That just left the entrance and exits to deal with, these can be the most stressful periods in a journey, merging into fast moving traffic and then when ensuring you are in the right place to exit. We rehearsed this over and over again, exiting off a ramp and then re-entering over the other side of the intersecting road, until I was comfortable that Joel was comfortable, then we moved onto more complex entries such as the from Mounts Bay Road under and over the Narrows and from Murray Street heading South to Kwinana Freeway, always on a Sunday and when the traffic was moderately light.
A subsequent lesson, I wanted Joel to experience more country driving, exposing him to smaller highways and rural roads of varying conditions. We headed east from Safety Bay Road, taking the freeway to Mundijong Road and then headed east to South Western Highway Jarrahdale. = Once there we headed up Jarrahdale Road to a very small country road that was rather rough and deteriorated the further we drove into the forest, until the sealed petered out and we were driving on a rough gravel track. It was slow going but I sensed Joel rather liked being off the beaten track!
Dirt Tracks to Jarrahdale
We ended up at a point where we had no option but to turn back and go the way we came, and I was satisfied we had accomplished as rough a road we could in a little swift. Back on Jarrahdale Road, we made our way to the town site and stopped at the general store for a break.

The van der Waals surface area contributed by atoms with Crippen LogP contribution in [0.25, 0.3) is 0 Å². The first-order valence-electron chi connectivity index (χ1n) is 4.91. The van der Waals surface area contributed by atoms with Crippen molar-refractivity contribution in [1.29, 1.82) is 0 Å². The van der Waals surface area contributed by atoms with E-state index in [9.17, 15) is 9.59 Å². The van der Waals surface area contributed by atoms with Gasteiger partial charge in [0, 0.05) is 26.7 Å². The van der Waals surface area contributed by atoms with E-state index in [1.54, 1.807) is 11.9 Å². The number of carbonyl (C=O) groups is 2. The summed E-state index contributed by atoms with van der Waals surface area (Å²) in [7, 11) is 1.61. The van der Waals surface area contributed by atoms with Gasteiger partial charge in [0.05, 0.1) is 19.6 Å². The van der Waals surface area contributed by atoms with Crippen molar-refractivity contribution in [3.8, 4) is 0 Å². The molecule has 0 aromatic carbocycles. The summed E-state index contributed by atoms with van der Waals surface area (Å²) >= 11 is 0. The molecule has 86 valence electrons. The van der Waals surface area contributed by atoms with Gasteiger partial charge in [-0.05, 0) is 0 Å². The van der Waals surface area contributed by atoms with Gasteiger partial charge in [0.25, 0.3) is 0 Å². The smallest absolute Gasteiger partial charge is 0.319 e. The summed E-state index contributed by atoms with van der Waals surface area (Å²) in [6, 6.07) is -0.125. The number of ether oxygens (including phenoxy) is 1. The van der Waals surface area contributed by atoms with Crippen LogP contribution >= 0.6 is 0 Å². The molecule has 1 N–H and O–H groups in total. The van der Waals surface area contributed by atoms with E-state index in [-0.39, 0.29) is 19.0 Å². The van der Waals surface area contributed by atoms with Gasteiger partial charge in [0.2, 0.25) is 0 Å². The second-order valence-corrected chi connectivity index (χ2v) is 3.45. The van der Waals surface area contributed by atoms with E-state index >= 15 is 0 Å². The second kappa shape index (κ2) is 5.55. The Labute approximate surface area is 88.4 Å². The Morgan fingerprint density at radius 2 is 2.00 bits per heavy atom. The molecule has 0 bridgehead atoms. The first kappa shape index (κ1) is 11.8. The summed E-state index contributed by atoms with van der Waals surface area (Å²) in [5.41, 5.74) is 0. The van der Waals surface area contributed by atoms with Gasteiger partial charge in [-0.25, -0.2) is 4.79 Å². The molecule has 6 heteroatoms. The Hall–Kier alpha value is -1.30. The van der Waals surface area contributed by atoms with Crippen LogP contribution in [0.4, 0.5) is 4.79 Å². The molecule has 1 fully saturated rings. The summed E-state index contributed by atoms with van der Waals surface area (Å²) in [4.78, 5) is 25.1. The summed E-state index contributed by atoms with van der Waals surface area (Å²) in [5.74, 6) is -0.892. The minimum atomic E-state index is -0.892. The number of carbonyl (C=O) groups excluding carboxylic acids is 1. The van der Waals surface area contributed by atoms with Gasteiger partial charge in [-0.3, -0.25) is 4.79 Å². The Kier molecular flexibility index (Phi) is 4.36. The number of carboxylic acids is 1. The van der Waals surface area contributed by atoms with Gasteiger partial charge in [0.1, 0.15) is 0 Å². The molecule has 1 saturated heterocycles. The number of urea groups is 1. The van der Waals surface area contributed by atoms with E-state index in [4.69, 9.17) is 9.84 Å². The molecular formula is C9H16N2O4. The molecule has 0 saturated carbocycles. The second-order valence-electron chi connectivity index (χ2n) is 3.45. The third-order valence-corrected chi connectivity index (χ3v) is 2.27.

I think Joel thought he had stepped back in time - the general store is a quaint little building, as are the old timber homes nearby, and it really is a lovely part of the world.
As we walked around stretching our legs, I learnt Joel had not been to Serpentine Dam and I could not remember having been there in the past twenty years, so we decided to head home via the dam. Joel was somewhat surprised to learn that we had to actually drive across the dam wall.
After another photo stop, we began our journey West to Rockingham via Kingsbury Road, it was whilst we were making our decent down from the top of the range, that I learnt just how far Joel had come - a Landcruiser heading toward us suddenly veered to into our lane, Joel very calmly steered left onto the gravel shoulder to get past the enormous beast and came gently back onto the sealed surface, remaining as cool as a cucumber, whilst I was trying to get my heart out of my mouth!
The remainder of the journey was pretty much uneventful. We returned home via Karnup Road and making a detour past the Potato Shed so I could pick up some fresh veggies for the Sunday night roast - that lesson to this day remains as Joel's favourite lesson. He loved the country roads and venturing into new territory, I think he takes after his old man a little bit in that way.
Great Drives for a learner
Other great drives we have had include Rockingham to Fremantle via the coast, then through to Cottesloe and through to Perth for lunch, before taking the freeway South to get him home, and another saw us down to Mandurah, across to Pinjarra for lunch, then home via Armadale.
Stage 2 heading toward the final journey
He is into stage two now and we have started keeping a log of our journeys, he will not get his full licence until a week before his 18th birthday, so it leaves a few more months worth of opportunities to spend with my youngest son, I keep telling him he better come visit once he has the licence. Can only hope he does!